Faster than the speed of sound

Concorde enjoys legendary status as one of the most iconic planes ever built, both for its characteristically dagger-like silhouette, and the fact that it could cover any distance in half the time of a regular passenger aircraft.

Introduced in 1969, with its first paying passenger flights in 1976, Concorde had space for up to 128 passengers, and was capable of speeds of Mach 2.04 (1,354 mph). Conceived in a joint effort between the French Aérospatiale and the British Aircraft Corporation, Concorde stands as a medal of our collaborative efforts to create something truly impressive, even by modern standards.

Concorde was not small, measuring 62m in length and weighing in at a colossal 78,700kg. It was a passenger jet, designed to carry people and luggage.

Concorde’s signature droop nose, which could drop to either 5 or 12.5 degrees, was designed and manufactured in the heart of Cambridge, at Marshall Aerospace.

Why the long nose?

Concorde was not small, measuring 62m in length and weighing in at a colossal 78,700kg. It was a passenger jet, designed to carry people and luggage. As such, it would have to be made incredibly aerodynamic if it ever hoped to break the sound barrier (approximately 767 mph).

The needle-like nose, which itself measured 7.5m, was designed by the Marshall Group to enable the plane to literally slice through the air, reducing the effects of drag and allowing incredible speeds to be reached.

The Marshall Group: from cars to Concorde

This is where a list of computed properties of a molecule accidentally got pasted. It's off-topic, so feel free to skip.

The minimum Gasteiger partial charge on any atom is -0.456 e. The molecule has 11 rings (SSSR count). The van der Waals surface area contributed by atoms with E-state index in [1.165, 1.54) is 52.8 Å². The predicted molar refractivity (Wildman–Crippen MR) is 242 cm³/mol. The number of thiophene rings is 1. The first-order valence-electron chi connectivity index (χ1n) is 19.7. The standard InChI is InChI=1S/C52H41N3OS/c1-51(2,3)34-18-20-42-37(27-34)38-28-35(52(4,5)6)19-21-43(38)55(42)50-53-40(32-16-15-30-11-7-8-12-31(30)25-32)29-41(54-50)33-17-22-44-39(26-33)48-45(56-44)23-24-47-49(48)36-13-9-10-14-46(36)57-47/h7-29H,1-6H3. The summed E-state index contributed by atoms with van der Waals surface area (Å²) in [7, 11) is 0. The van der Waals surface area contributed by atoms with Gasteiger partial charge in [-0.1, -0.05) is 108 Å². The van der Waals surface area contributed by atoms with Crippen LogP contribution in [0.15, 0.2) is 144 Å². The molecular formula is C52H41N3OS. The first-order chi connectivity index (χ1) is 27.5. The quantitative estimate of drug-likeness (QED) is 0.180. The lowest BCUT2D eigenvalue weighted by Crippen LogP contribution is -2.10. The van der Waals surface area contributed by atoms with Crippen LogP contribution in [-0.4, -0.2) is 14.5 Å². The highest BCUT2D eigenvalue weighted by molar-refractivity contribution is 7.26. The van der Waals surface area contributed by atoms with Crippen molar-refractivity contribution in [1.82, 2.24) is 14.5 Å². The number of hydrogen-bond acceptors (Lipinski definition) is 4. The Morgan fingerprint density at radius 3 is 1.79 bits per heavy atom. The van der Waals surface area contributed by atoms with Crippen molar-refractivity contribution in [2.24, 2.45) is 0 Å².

Established just six years after the first ever powered flight in 1903 by the Wright brothers Orville and Wilbur, the Marshall Group began life in Cambridge as a chauffeur service. The company survived World War I, and by 1929, had set up a flying school on the outskirts of the city.

In 1937, Cambridge Airport opened, and in 1938, the Group began providing flight training to the RAF Volunteer Reserve.

Throughout the 1950s, the Marshall Group would work on a number of different projects, including development of the fuel cell, which would later be built upon in the United States, and used in manned missions to the Moon.

Working on behalf of the British Aircraft Corporation, the Marshall Group would enter the 1960s working on designs for the Concorde droop nose and retractable visor. The nose would be delivered shortly after 1967, for the aircraft’s first flight on 02 March, 1969.

Why did the nose need to droop?

To achieve supersonic flight, the plane needs to be as aerodynamic as possible, to reduce friction from the surrounding air. This means a long, pointed nose, and whilst the shape lent itself well to speed, its size impeded the pilot’s and co-pilot’s views.

At take-off, landing and taxi, the nose could be dropped by either 5 or 12.5 degrees, giving the pilot and co-pilot a better view of the runway from the cockpit.

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The Revival of Concorde

British Airways: Celebrating Concorde

Addtional features

In addition to the droop nose, the front of the plane also contained a visor, made from tinted glass, which would slide up over the cockpit windows to further increase aerodynamics, and tuck away into the nose when not in use.

Concorde was the first aircraft of its kind, a commercial passenger jet capable of supersonic travel.

In September 2015, a private group known as Club Concorde, announced plans to buy the Concorde model currently on display at Le Bourget Airport in Paris, with the intention of restoring it to flight readiness.

Concorde was the first aircraft of its kind, a commercial passenger jet capable of supersonic travel, with a Cambridge-born major design feature which has helped to blaze a trail for aircraft design ever since.

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